South Africa should consider all energy sources available in its future energy plans, says Energy Minister Jeff Radebe.
"During the energy planning process, we therefore cannot discriminate against or favour any particular energy carriers," said Radebe.
Addressing the BBQ Awards held at Emperor's Palace on Friday, Radebe said the country cannot ignore the fact that South Africa is endowed with abundant coal reserves that come at a cheap price.
"However this is counter-balanced by the high carbon content that coal has, and this cost has been internalised when we analysed policy options where emissions reduction targets and carbon taxes are introduced.
"We have to consider nuclear, and despite its high capital costs, we have not lost sight of the fact that this is a clean energy source that can contribute optimally for electricity generation. We have to consider hydro as well, particularly with respect to Cahora Bassa in Mozambique and [Grand] Inga in the DRC," said the Minister.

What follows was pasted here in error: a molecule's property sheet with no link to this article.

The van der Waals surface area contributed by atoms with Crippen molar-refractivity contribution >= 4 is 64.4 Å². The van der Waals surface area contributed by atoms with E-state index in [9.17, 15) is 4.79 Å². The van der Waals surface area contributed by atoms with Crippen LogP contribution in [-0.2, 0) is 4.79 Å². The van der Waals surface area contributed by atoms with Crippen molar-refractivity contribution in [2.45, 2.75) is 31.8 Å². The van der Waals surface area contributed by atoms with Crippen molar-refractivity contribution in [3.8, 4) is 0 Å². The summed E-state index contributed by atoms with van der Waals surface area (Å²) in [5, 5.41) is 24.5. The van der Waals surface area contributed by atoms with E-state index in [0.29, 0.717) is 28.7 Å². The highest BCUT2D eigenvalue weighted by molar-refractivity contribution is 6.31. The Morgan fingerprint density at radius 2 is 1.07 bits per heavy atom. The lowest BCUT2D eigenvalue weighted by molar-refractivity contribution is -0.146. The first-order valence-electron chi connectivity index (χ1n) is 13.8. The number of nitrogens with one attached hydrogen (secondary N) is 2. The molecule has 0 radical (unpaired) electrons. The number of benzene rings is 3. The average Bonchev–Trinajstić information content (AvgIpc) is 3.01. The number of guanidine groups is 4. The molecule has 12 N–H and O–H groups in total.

He added that the Department of Energy has sent out strong signals with regards to the role that renewable energy technology should play in South Africa's energy mix.
Through the Renewable Energy Independent Power Producer (REIPP) programme, the department has successfully implemented bidding rounds to which the response has been positive.
The Minister's comments come as power utility Eskom has had to implement load shedding due to shortages in capacity while also battling mounting debt.
Turning his focus on petroleum products, Radebe noted South Africa's high dependency on imported crude oil due its diminishing refining capacity.
This, he said, places the country at significant risk to global instability and the country needs to look at alternative sources and resources to meet its liquid fuel needs.
Shale gas, he said, cannot be ignored as it has the potential to contribute significantly to the country's future energy needs.
Radebe has previously stated that gas is the fastest growing fossil fuel and it is expected to catch up with coal over the next 20 years.
Shale gas could help the country move towards a low carbon economy.
"There are also significant socio-economic development benefits that could be realised through the creation of primary and secondary industries and new job opportunities," he said.